Chad Orzel, of Uncertain Principles, has a nice article today in Inside Higher Ed about the value of science blogging, both in his own career and in the scientific process in general. This is a view that I of course agree with and think is important, and Chad brings a unique perspective on the issue.
Go check out his article, but here's a taste:
As essential as this [communication] step is, it is in many ways the weakest link in the scientific process today. While there are more scientific papers published today than ever before, a combination of technical sophistication and scientific specialization means that as far as the general public is concerned, modern scientific papers might as well be Latin cryptograms.
This is the famous "Two Cultures" problem pointed out by C.P. Snow a half century ago, and in many ways, the problems have only gotten worse since Snow's day. This is especially troubling given that the biggest problems facing human civilization today -- global climate change, pandemic disease, dwindling natural resources -- demand scientific solutions. Public understanding of science remains dangerously low, however, to the point where slick and cynical lobbyists can easily sow doubt about the state of global climate, or the safety of vaccines. When a shameless huckster like Glenn Beck can convince people not to vaccinate themselves or their children, in the face of decades of scientific evidence of the safety and efficacy of vaccines, something is dangerously wrong.
The only solution to this problem is to reinforce the fourth step of the scientific process, by disseminating scientific knowledge as widely as possible. We need to communicate science not only to other scientists, but also to the average voter, so they can have the knowledge base and critical faculties needed to distinguish solid science from cynical manipulations. This is a daunting task, though, both because all the professional incentives for academic scientists reward technical publication above all else -- you get tenure by publishing in Science, not Scientific American -- and also because modern science is a highly technical and mathematical enterprise, and even highly educated and intelligent people have a sort of learned helplessness when confronted with mathematics. Communicating science to the general public requires scientists to find a way to make science less intimidating, to find a voice that will make complex science seem more approachable to people who aren't comfortable with the mathematical language of modern science.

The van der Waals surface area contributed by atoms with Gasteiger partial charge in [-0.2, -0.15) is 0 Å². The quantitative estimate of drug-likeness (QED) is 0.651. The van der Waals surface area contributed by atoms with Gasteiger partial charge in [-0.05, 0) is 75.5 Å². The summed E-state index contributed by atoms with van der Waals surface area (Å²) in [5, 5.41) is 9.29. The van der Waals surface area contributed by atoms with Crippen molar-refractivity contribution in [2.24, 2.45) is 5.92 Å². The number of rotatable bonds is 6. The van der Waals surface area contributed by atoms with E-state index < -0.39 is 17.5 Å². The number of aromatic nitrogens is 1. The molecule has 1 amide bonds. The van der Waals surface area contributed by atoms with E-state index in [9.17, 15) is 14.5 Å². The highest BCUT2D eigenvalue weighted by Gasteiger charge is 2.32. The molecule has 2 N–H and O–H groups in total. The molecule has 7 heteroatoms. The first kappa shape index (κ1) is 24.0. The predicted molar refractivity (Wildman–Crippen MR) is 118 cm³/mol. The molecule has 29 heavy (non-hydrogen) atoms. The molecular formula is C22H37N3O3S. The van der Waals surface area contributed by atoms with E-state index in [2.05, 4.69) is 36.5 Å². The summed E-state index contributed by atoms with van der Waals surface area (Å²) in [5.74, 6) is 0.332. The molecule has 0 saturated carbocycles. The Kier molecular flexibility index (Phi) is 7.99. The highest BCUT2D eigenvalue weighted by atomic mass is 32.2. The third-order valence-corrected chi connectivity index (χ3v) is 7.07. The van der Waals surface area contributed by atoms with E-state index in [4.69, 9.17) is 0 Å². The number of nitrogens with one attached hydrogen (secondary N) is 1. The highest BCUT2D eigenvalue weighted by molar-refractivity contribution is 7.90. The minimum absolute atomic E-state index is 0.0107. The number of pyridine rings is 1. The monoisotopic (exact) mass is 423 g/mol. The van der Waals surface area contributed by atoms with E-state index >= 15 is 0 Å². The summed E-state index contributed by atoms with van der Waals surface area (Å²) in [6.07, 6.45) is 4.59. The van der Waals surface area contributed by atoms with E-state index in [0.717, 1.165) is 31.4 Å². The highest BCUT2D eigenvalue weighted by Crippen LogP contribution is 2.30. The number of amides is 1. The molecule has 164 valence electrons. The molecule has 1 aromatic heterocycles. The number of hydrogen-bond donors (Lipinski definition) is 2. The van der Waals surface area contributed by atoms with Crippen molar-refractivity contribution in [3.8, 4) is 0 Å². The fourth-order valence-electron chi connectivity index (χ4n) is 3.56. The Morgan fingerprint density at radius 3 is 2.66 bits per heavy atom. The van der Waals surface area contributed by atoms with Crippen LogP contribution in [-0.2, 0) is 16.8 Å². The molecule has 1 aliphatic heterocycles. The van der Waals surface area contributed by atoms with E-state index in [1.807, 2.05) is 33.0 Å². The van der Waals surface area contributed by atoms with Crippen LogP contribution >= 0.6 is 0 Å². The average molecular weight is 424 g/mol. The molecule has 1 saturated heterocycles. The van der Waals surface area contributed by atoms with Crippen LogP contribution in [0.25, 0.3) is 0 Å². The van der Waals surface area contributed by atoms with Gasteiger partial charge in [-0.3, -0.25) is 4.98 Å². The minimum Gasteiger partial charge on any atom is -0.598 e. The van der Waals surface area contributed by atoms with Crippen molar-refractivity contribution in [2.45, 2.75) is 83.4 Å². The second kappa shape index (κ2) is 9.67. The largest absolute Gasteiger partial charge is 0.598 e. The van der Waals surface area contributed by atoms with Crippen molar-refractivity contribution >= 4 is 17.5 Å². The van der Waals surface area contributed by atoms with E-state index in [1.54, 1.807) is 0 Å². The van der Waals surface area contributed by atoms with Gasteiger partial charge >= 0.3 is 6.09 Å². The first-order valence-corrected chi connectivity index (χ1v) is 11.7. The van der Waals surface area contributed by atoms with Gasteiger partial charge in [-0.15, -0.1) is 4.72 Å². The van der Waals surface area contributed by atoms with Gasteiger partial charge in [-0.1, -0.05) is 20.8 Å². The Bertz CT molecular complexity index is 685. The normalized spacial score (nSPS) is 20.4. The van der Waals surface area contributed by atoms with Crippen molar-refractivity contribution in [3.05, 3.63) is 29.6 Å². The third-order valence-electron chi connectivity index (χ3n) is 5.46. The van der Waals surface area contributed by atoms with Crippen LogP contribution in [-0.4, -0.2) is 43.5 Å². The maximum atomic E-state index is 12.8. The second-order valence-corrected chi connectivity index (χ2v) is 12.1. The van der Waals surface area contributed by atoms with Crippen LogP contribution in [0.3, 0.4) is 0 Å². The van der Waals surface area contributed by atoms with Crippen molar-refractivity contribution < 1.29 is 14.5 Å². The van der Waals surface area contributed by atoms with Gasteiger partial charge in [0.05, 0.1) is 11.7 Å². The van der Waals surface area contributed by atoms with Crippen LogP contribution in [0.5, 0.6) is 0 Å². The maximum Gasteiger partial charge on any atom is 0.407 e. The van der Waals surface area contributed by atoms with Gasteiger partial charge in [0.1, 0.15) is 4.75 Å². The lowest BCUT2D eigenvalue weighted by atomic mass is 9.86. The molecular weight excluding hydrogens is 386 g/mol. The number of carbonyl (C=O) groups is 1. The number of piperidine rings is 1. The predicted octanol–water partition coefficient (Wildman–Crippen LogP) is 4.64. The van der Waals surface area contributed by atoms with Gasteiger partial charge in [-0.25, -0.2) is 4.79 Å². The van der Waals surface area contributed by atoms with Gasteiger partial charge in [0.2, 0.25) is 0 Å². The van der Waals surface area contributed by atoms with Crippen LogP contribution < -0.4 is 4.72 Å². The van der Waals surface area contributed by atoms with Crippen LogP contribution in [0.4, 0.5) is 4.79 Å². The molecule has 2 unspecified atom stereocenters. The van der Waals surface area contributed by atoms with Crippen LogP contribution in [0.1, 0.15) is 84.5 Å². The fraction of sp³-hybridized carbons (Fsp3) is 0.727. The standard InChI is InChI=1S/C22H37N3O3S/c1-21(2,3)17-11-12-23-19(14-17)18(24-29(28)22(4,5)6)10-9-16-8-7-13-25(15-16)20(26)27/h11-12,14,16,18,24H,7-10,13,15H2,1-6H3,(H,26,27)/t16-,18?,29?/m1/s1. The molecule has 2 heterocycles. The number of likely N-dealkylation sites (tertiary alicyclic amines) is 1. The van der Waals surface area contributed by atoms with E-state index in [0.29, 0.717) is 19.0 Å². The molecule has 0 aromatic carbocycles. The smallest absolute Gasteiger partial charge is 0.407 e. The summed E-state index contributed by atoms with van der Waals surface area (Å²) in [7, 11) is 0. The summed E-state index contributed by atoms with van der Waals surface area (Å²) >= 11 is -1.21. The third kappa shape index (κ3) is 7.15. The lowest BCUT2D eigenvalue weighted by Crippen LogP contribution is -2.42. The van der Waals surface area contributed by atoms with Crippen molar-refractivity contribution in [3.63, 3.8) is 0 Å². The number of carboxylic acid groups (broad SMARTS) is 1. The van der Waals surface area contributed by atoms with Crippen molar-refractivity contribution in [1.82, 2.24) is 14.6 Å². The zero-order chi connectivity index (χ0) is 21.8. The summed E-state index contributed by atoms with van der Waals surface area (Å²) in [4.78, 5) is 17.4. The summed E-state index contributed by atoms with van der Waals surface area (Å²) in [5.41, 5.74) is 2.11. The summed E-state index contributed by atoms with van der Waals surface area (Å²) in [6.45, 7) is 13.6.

This is where blogs can play a role. Blogging gives scientists a platform from which they can reach a huge audience. On a fairly typical weekday, my blog is read by nearly 3,000 people, which is more than the entire enrollment at Union College, where I teach. When I write something about physics on the blog, it gets read by more people than I could ever hope to teach in my classes. Other science blogs have many times more daily visitors than I do, allowing the scientists who write them to share their results with thousands of people all around the world.
Hat tip to GrrlScientist.
If vaccines are safe, why has the Industry recently sought immunity from liability?